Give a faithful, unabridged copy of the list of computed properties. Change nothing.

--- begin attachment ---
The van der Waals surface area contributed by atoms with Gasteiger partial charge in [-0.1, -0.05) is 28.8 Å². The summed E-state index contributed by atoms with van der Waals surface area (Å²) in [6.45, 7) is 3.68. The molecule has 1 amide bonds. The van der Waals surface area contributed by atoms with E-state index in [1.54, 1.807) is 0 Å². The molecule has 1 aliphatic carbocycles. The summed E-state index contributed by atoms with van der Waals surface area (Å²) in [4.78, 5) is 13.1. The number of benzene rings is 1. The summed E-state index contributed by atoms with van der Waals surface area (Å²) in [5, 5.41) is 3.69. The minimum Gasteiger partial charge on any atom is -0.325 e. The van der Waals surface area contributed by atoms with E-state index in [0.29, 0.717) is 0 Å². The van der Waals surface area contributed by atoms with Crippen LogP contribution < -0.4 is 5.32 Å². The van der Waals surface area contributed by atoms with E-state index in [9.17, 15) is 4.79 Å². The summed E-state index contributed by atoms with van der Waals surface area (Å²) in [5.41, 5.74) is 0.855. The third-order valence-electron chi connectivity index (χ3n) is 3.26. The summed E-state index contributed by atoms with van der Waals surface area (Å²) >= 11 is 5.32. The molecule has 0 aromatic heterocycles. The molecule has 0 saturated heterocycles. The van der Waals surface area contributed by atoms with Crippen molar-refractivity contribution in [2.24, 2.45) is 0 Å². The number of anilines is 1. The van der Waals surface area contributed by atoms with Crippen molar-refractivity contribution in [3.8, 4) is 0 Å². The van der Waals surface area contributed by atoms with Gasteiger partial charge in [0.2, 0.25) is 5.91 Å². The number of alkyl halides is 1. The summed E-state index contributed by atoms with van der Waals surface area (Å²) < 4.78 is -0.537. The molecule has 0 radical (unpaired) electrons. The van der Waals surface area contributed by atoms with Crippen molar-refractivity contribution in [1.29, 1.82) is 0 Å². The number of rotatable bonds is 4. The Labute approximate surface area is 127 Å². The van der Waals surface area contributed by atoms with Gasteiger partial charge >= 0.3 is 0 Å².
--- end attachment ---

The van der Waals surface area contributed by atoms with Gasteiger partial charge in [-0.1, -0.05) is 28.8 Å². The summed E-state index contributed by atoms with van der Waals surface area (Å²) in [6.45, 7) is 3.68. The molecule has 1 amide bonds. The van der Waals surface area contributed by atoms with E-state index in [1.54, 1.807) is 0 Å². The molecule has 1 aliphatic carbocycles. The summed E-state index contributed by atoms with van der Waals surface area (Å²) in [4.78, 5) is 13.1. The number of benzene rings is 1. The summed E-state index contributed by atoms with van der Waals surface area (Å²) in [5, 5.41) is 3.69. The minimum Gasteiger partial charge on any atom is -0.325 e. The van der Waals surface area contributed by atoms with E-state index in [0.29, 0.717) is 0 Å². The van der Waals surface area contributed by atoms with Crippen LogP contribution < -0.4 is 5.32 Å². The van der Waals surface area contributed by atoms with E-state index in [9.17, 15) is 4.79 Å². The summed E-state index contributed by atoms with van der Waals surface area (Å²) in [5.41, 5.74) is 0.855. The third-order valence-electron chi connectivity index (χ3n) is 3.26. The summed E-state index contributed by atoms with van der Waals surface area (Å²) >= 11 is 5.32. The molecule has 0 aromatic heterocycles. The molecule has 0 saturated heterocycles. The van der Waals surface area contributed by atoms with Crippen molar-refractivity contribution in [2.24, 2.45) is 0 Å². The number of anilines is 1. The van der Waals surface area contributed by atoms with Crippen molar-refractivity contribution in [3.8, 4) is 0 Å². The van der Waals surface area contributed by atoms with Gasteiger partial charge in [0.2, 0.25) is 5.91 Å². The number of alkyl halides is 1. The summed E-state index contributed by atoms with van der Waals surface area (Å²) < 4.78 is -0.537. The molecule has 0 radical (unpaired) electrons. The van der Waals surface area contributed by atoms with Crippen molar-refractivity contribution in [1.29, 1.82) is 0 Å². The number of rotatable bonds is 4. The Labute approximate surface area is 127 Å². The van der Waals surface area contributed by atoms with Gasteiger partial charge >= 0.3 is 0 Å².